The use of simulated patients (SPs) in medical education has been described as early as 1968 and a number of advantages have been identified, over the use of real patients [1
]. Currently more than 80% of medical schools use SPs for training and assessing the competency of health professionals [2
]. The advantages in using SPs in training and assessments of medical students are presented in a detailed overview by Barrows [3
]. In the educational setting, when SPs are used for training of health professionals, they offer students the opportunity to learn and practice communication skills, history taking and examination techniques in a supportive, low risk (in relation to the well being of patients) and authentic environment. Trained SPs, in addition, are able to provide feedback on students' skills on building rapport with patients, manner of speech and language, interview structure and style etc.
When SPs are used for role playing clinical scenarios during examinations, the emphasis is on standardization of the SPs to ensure consistent role play as this is important for creating fair and equal circumstances for examinees. This is particularly relevant during high-stakes examinations. However, when viewed in the context of medical education, authenticity of role play and ability to provide the students with useful feedback are important, in terms of the quality of learning during SP contact learning sessions. Therefore, training of SPs in these areas is of paramount importance prior to using them in medical education.
A variety of methods for training SPs have been described such as demonstrations and video-clips on role play for orientation on SP technique, observation of real patients being interviewed and examined by physicians, coaching by experienced SPs or professional actors/actresses, and feedback by students and teaching faculty on SP performance [1
]. A recently published concise text further provides detailed instructions on the training of SPs for teaching and assessments [4
Current status of SP training at the International Medical University
The International Medical University (IMU) has an integrated system-based curriculum for medical undergraduates in the pre-clinical phase which runs over five semesters (two and a half years). During this phase of the curriculum, SPs are used in both teaching and assessments and the use of real patients is minimal. The SP related teaching and learning activities are conducted with small groups of 5–6 students. The SPs enact or role play clinical scenarios relevant to different organ systems with individual students and in addition provide feedback on their performance during the history taking and physical examination learning sessions. The feedback provided by the SPs mainly focus on communication skills and patient etiquette. The tutors provide feedback on specific content knowledge and clinical skills during these supervised learning sessions, although not all learning sessions are supervised by tutors.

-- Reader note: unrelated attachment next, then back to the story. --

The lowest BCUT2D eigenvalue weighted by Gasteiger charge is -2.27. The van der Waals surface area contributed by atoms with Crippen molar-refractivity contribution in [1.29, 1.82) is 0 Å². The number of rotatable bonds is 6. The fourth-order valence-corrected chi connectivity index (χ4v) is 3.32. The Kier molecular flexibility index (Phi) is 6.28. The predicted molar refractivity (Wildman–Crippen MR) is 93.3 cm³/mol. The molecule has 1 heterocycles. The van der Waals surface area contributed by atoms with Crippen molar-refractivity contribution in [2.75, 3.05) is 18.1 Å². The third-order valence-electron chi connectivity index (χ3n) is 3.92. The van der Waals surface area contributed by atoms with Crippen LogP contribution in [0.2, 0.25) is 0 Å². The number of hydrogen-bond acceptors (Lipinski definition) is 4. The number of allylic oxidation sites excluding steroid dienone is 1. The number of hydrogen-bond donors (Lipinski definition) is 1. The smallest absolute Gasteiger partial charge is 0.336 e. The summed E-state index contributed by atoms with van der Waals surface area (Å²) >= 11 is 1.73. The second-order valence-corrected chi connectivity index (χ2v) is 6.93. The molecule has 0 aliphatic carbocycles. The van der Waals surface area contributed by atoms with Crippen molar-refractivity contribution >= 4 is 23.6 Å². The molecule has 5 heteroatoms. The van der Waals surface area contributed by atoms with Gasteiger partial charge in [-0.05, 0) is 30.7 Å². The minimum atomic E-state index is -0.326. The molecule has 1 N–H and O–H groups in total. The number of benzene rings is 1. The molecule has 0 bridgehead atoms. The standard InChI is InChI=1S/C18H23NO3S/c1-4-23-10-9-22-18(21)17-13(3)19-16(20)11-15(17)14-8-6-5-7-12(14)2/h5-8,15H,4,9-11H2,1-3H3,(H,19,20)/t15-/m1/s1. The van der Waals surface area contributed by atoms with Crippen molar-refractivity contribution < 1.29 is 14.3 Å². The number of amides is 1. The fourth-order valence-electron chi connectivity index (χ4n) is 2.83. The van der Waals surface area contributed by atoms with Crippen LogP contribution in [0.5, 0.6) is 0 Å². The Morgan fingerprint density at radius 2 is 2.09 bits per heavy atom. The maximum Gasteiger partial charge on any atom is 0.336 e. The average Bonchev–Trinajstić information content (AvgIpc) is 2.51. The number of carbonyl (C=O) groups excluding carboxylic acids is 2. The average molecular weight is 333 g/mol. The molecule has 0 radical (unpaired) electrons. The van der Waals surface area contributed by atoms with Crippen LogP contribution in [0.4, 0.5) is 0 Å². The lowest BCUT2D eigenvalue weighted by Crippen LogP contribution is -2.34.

Currently IMU has a pool of 70 SPs and they undergo conventional small group training using video clips and group practice sessions etc. following recruitment, prior to participating in teaching. Case scenarios and videotapes are used for training over a day long workshop, delivered once a year. Experienced SPs, enact case scenarios during these demonstration sessions in the training programme. In addition, at the beginning of each organ system module in the curriculum, the SPs receive a short briefing of 30 minutes on the cases that they are expected to role play during the clinical skills teaching programme related to each system. Although SPs have been used for over 10 years in clinical skills teaching at IMU, the performance of these SPs has not been reviewed on a regular basis or in a structured manner either by students, tutors or curriculum managers. Thus it was important to measure and improve their current performance. In view of this lack of information, an evaluation of SP performance at teaching sessions was conducted. This identified some deficiencies in role play of the SPs and effectiveness of providing feedback to the students. Based on this information, retraining of SPs using an innovative approach based on self and peer assessment and feedback was designed.